Does disruptive child behavior cause interparental discord? An experimental manipulation
Wymbs, Brian Thomas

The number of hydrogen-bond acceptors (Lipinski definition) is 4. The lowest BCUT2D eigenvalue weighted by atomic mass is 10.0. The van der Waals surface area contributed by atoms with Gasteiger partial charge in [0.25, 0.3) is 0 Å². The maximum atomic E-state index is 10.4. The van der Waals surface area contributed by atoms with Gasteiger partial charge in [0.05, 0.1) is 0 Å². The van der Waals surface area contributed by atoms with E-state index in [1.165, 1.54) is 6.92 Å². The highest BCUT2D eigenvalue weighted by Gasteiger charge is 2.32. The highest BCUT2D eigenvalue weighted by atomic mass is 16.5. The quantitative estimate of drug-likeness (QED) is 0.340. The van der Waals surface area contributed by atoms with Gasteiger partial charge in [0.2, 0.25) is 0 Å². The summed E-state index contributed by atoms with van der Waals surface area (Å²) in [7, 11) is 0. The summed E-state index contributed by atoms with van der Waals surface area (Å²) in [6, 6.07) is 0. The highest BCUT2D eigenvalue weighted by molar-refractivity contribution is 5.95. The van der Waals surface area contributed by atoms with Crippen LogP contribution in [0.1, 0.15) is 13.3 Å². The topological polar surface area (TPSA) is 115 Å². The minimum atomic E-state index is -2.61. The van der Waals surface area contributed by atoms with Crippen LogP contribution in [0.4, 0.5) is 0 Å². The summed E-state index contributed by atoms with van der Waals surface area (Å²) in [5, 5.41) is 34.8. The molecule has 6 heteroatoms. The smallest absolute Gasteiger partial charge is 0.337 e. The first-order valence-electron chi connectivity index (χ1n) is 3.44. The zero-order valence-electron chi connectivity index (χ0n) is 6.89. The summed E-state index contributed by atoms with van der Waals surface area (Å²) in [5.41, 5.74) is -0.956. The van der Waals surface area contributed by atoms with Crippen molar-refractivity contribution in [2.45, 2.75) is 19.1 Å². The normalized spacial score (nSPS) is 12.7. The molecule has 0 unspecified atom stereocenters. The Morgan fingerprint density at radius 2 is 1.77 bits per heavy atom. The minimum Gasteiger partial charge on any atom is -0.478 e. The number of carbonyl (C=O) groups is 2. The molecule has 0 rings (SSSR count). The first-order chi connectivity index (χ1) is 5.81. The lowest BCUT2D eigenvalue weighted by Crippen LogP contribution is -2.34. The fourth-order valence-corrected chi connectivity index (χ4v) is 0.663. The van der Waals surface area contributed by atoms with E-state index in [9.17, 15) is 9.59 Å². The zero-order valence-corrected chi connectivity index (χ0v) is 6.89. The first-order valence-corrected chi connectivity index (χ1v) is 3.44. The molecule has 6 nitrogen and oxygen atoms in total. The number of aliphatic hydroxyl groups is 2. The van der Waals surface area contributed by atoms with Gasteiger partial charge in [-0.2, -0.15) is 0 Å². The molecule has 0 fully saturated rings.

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Researchers have long contended that a reciprocal relationship exists between interparental conflict and child externalizing behavior. While studies have experimentally manipulated marital quality in order to demonstrate that interparental conflict causes disruptive child behavior, no studies have experimentally manipulated child behavior and examined whether parents interacting with disruptive children are more likely to engage in interparental conflict. Using components of a well-validated laboratory paradigm, this study sought to: (1) determine whether child misbehavior indeed causes interparental discord, (2) assess whether child behavior influences the quality of interparental communication uniquely while accounting for evidence-based parent and couple risk factors of marital conflict, and (3) examine whether parenting practices and parental affective distress mediate the relationship between child behavior and interparental relationship quality. Between-group analyses indicate that disruptive child behavior exacerbated reports of interparental discord across informants and settings. Multilevel prediction analyses suggest that disruptive child behavior is a unique predictor of parent-reported discordant interparental relations even when accounting for several parent and couple risk factors. Multilevel mediation analyses indicated that positive and negative parenting mediate the association between child behavior and parent-reported positive and negative communication, while changes in negative affect mediate the association between child behavior and parent-reported negative communication. Clinical implications of child effects on marital relations, particularly among parents of children with chronic externalizing disorders (e.g., ADHD), are discussed.